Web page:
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Posts from the ‘Food’ Category

Sustaining Energy

To say I need energy to work and take care of kids (not that either one on their own isn’t exhausting) is an understatement. From interrupted sleep to demanding time commitments, I’m always looking for a new way to boost energy that doesn’t include caffeine (or a nap). I’ve found that energy bars and granola have a few things in common including protein and healthy fats for sustained fuel and carbs for an immediate energy boost. Fiber is key to satiety and curbing the hunger cravings later on. Granola and bars also provide the ability to be eaten anywhere, from sitting at your desk to taking a quick walk – which also helps boost energy. I’ve been looking for products that not only use nuts, but also use grains other than oatmeal to add variety in flavor, texture and nutrition. One day I would love to make granola or a bar for myself, but until then, I have no problem outsourcing.

 

Purely Elizabeth

Purely Elizabeth 1Thank you to the folks at Purely Elizabeth who were kind enough to volunteer some samples of their delicious granola! From nutty to sweet, to salty, to sweet and salty, there is something to satisfy every craving. Out of the ones I sampled, my favorites are the Chocolate Sea Salt and the Maple Brown Sugar, both of which carry a special probiotic blend for an extra boost towards healthy gut flora and overall health!  All of the Purely Elizabeth granola is made with non- GMO ingredients and are gluten free. With 130 calories, 3g of protein and 2g of fiber per 1/3 cup serving the pieces are perfect on yogurt, cereal or as I prefer, just by themselves.

Be sure to check out their grain-free granola line, especially the Original version.

Kashi

2114_PackShotThe Kashi brand is overall inspired by heath and their GOLEAN Plant-Powered bars don’t disappoint. I was lucky enough to receive samples of these bars containing various whole grains, seeds and nuts. With 8g of protein, 4g of fiber and 200 calories per bar, they are perfect for a pick me up that will keep me satisfied all afternoon. All of the bars are non-GMO and many are vegan. I can’t decide if my favorite is Salted Dark Chocolate and Nuts or Peanut Hemp Crunch. Or the Dark Chocolate Cashew Chia. Or the Pecan Baklava. My only complaint is that they aren’t sold closer to my apt.

(picture from Kashi website)

Nature’s Path

The Sunny Hemp bars are full of sunflower seeds, hemp and raisins and are a little sweeter than some bars, but me and my son are not complaining. The bar is soft which also makes it a good choice for younger kids. With ALA omega-3 fats, 3g of fiber, 3g of protein and 140 calories per bar, it’s a good choice any time of the day.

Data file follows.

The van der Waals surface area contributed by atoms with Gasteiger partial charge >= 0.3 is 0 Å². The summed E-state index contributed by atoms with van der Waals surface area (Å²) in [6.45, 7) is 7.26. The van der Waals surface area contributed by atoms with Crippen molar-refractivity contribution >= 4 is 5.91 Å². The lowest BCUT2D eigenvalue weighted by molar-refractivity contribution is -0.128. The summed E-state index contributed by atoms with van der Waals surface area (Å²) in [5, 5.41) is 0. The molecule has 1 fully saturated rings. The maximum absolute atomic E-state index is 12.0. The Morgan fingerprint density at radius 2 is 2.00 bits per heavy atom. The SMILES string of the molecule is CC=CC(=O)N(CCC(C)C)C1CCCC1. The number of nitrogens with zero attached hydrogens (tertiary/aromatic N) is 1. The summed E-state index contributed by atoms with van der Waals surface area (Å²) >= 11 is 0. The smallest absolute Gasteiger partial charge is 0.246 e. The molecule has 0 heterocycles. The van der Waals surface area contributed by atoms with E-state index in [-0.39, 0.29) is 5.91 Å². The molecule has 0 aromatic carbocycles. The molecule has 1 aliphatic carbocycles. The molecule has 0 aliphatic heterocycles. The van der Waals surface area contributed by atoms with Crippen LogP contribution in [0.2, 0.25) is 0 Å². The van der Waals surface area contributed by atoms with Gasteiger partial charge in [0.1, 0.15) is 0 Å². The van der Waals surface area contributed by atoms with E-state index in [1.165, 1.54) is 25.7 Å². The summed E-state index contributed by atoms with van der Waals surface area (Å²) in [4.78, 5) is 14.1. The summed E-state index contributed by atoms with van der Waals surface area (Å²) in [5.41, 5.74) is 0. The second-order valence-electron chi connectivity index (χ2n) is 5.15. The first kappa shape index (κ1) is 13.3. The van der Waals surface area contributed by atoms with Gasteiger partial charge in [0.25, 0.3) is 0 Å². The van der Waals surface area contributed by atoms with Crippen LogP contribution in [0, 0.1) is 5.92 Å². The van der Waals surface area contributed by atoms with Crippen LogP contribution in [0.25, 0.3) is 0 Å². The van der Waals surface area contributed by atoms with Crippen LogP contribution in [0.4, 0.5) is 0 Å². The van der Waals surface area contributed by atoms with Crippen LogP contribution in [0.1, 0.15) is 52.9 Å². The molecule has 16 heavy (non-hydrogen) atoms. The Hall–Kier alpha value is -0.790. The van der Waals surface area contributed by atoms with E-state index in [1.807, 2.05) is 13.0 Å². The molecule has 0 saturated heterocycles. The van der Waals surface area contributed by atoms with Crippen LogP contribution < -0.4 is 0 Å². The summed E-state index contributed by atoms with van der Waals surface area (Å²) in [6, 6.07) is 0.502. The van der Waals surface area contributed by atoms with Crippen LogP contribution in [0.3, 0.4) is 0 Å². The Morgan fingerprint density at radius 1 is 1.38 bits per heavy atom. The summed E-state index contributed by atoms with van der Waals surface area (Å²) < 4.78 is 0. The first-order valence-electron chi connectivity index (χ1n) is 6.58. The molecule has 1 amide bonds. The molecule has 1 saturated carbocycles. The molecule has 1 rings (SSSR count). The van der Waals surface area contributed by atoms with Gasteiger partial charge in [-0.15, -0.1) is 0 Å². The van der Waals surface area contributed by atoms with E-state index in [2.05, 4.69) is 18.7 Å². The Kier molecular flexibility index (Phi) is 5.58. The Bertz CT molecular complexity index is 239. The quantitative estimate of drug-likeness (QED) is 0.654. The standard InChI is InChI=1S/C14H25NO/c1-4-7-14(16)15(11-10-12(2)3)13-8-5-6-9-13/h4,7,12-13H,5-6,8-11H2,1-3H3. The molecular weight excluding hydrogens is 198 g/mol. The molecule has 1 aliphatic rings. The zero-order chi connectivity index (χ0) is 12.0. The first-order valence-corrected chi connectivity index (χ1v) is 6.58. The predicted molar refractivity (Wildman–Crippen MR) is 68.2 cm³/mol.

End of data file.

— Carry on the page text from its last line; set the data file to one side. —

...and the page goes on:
MadeGood

MadeGood Granola bars and minis are are perfect to pack with lunch and are made in a facility free of all the major allergens, including nuts, so they are safe to take to school. We haven’t tried all of the flavors yet, but the Chocolate Banana Granola Minis are a kid friendly 90 calories per pouch and a hit with family members of all ages!

Healthy Cooking: Frozen Vegetables

Straightforward frozen vegetables without added sauces can cut meal prep time (think frozen spinach instead of washing, chopping and cooking freshly bought greens) and bring variety to a meal without excess waste. If you don’t routinely use leftovers, everyone in your family likes different veggies, or you want to provide more than one per meal, it doesn’t get easier than cooking frozen vegetables.

To prepare, take a bowl of veggies, add a small amount of water and microwave for 30 seconds to two minutes depending on the amount you have, and before your 5 minute couscous is done your veggies are on the plate. For a child size portion your can pour steaming hot water on them to defrost them, steam them or boil them.

Two benefits to frozen veggies – they keep longer than fresh ones and may be even more nutritious as they’re frozen soon after harvest. Plus, they don’t have any added salt or calories from a sauce and are a blank slate for the flavors of your meal.

Healthy Cooking: Steaming

If you’re looking for a fast, all-age friendly way to cook vegetables and proteins, look no further than the funny pot with all of the holes on the bottom that fits in your go-to sauce pan. Until I had kids I rarely steamed foods, but it’s now my default for making soft veggies for young eaters.

The beauty of steaming is that vegetables can be cooked to varying degrees of tenderness in under 10 minutes, which is just enough time to prepare the rest of your meal (especially when you have hungry mouths to feed). Steaming is also a quick way to cook greens such as spinach, kale or Swiss chard. I typically bake my chicken or fish, but both can be steamed, as can shrimp, which means you’re only a few minutes away from making pasta, salad, or your veggies and grains a bit more fancy.

IMG_0025Looking for more ways to eat healthy? Check out the Healthy Cooking category, complete with techniques and recipes.

Recipe of the Week: Zucchini Bread

zucchini-breadFall is upon us and it’s time for warm recipes! This zucchini bread is the perfect way to transition to fall. I made the “updated” version from Smitten Kitchen, added mini chocolate chips and walnuts and it did not disappoint.

This recipe was also a good way to involve my three year old in the kitchen. All of the measuring and counting reinforces early math skills, and what three year old doesn’t like pouring, mixing and of course eating something sweet?!

In Season: Watermelon

This summer staple is as good for you as it is delicious! With lycopene to help protect your skin from sunburn and high water content (92%!) to keep you hydrated, watermelon will help keep you feeling your best after a long day in the sun.

Find out more reasons why I think summer’s favorite fruit is healthy at Fitness Magazine. Happy National Watermelon Day!

watermelon 1